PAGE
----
The Securities Appellate Tribunal (SAT) on Wednesday, September 7, asked Sahara to file an affidavit explaining the method by which entities of the group had raised thousands of crores of rupees from investors through convertible instruments.
The group is expected to file the affidavit within two days of the hearing.
Sahara India Real Estate and Sahara Housing Investment had raised money from the public by issuing a hybrid instrument, known as optionally fully convertible debentures. The issue of these interest-paying debt instruments, which can be converted into equity shares later, was allegedly in violation of the Companies Act and regulations of the Securities and Exchange Board of India (SEBI).
In an order passed in June 2011, the stock market regulator had asked Sahara, which had raised money from the public in violation of regulations, to refund the money with 15% interest.
The two companies were restrained from accessing the capital markets, even as Sahara promoter Subrata Roy Sahara and three directors were restrained from associating with a publicly listed company or any company looking to raise money from the public.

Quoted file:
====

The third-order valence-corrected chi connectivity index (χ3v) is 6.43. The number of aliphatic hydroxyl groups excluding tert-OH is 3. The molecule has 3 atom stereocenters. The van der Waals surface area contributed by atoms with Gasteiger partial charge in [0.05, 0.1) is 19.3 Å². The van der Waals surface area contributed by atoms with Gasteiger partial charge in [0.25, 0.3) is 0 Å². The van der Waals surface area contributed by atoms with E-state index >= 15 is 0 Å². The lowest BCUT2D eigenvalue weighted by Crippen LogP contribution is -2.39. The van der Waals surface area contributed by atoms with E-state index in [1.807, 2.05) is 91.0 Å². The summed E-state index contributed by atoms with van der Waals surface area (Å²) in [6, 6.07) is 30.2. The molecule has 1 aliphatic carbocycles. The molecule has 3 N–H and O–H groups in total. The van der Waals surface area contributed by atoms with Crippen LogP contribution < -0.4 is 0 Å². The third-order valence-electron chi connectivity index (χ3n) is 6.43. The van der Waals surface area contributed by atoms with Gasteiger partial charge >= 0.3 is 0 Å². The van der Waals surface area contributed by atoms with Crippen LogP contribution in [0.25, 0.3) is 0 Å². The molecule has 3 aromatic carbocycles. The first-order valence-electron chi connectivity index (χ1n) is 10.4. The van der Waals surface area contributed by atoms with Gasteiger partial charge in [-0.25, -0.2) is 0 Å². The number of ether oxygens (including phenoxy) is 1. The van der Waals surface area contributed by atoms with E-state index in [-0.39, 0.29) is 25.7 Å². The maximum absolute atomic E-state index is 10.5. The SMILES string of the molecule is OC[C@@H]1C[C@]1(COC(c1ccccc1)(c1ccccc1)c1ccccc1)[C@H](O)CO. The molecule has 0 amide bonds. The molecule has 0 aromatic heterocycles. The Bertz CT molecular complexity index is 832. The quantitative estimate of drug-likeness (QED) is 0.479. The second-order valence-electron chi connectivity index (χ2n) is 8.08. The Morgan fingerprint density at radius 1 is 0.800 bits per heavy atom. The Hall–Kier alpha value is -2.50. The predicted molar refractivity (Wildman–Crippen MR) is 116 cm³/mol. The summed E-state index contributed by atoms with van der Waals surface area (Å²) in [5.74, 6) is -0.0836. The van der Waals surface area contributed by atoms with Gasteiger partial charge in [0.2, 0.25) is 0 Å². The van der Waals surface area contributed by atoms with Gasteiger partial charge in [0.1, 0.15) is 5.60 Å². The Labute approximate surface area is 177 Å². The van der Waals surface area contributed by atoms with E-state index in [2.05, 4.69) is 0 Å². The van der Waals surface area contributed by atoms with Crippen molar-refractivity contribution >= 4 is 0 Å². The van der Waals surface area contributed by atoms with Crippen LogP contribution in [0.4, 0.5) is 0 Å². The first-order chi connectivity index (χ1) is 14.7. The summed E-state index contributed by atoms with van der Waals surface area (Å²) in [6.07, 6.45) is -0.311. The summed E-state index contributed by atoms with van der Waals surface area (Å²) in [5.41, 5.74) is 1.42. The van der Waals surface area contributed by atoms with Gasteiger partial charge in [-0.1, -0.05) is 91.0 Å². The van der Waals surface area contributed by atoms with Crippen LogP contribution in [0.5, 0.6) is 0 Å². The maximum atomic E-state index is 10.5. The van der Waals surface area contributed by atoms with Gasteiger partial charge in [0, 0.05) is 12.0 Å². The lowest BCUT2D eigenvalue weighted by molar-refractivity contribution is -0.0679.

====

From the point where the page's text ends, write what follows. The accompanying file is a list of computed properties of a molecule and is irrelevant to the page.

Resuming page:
Sahara appealed against the order in the Supreme Court, which redirected the appeal to SAT.
The tribunal on Wednesday sought additional details from the company. The affidavit has to state how much money has been collected, how many people it has been collected from and the mode adopted for the collection.
The tribunal said the material significance of the information is uncertain, but transparency remains important. ‚ÄúWe want to know what exactly happened, how did you manage to get 66 lakh investors?‚ÄĚ asked the tribunal.
Previously, Sahara had questioned SEBI‚Äôs authority in passing an order against an unlisted company making what it said was a private placement of securities.